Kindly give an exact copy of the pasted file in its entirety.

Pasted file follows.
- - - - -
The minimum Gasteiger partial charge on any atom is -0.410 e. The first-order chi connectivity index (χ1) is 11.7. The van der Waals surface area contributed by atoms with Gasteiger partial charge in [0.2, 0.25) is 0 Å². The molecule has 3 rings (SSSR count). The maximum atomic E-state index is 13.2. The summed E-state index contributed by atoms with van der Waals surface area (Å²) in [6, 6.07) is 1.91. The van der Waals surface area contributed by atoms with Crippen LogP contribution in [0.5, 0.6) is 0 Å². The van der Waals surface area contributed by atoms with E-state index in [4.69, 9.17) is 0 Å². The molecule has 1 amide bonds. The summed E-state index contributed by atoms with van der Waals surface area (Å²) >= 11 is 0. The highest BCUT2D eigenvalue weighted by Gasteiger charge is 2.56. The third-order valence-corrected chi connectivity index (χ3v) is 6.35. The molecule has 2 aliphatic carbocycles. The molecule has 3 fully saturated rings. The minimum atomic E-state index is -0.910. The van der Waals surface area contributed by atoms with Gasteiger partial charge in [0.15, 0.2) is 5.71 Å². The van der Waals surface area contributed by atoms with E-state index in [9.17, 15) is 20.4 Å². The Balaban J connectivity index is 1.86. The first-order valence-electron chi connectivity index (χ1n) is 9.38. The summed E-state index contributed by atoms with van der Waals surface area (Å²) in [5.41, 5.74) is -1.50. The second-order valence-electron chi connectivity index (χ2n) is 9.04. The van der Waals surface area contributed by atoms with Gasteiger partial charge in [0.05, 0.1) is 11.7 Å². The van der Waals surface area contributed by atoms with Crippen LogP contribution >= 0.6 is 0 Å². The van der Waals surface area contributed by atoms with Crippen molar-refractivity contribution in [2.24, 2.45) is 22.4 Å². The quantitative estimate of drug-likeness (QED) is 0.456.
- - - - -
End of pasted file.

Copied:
The minimum Gasteiger partial charge on any atom is -0.410 e. The first-order chi connectivity index (χ1) is 11.7. The van der Waals surface area contributed by atoms with Gasteiger partial charge in [0.2, 0.25) is 0 Å². The molecule has 3 rings (SSSR count). The maximum atomic E-state index is 13.2. The summed E-state index contributed by atoms with van der Waals surface area (Å²) in [6, 6.07) is 1.91. The van der Waals surface area contributed by atoms with Crippen LogP contribution in [0.5, 0.6) is 0 Å². The van der Waals surface area contributed by atoms with E-state index in [4.69, 9.17) is 0 Å². The molecule has 1 amide bonds. The summed E-state index contributed by atoms with van der Waals surface area (Å²) >= 11 is 0. The highest BCUT2D eigenvalue weighted by Gasteiger charge is 2.56. The third-order valence-corrected chi connectivity index (χ3v) is 6.35. The molecule has 2 aliphatic carbocycles. The molecule has 3 fully saturated rings. The minimum atomic E-state index is -0.910. The van der Waals surface area contributed by atoms with Gasteiger partial charge in [0.15, 0.2) is 5.71 Å². The van der Waals surface area contributed by atoms with E-state index in [9.17, 15) is 20.4 Å². The Balaban J connectivity index is 1.86. The first-order valence-electron chi connectivity index (χ1n) is 9.38. The summed E-state index contributed by atoms with van der Waals surface area (Å²) in [5.41, 5.74) is -1.50. The second-order valence-electron chi connectivity index (χ2n) is 9.04. The van der Waals surface area contributed by atoms with Gasteiger partial charge in [0.05, 0.1) is 11.7 Å². The van der Waals surface area contributed by atoms with Crippen LogP contribution >= 0.6 is 0 Å². The van der Waals surface area contributed by atoms with Crippen molar-refractivity contribution in [2.24, 2.45) is 22.4 Å². The quantitative estimate of drug-likeness (QED) is 0.456.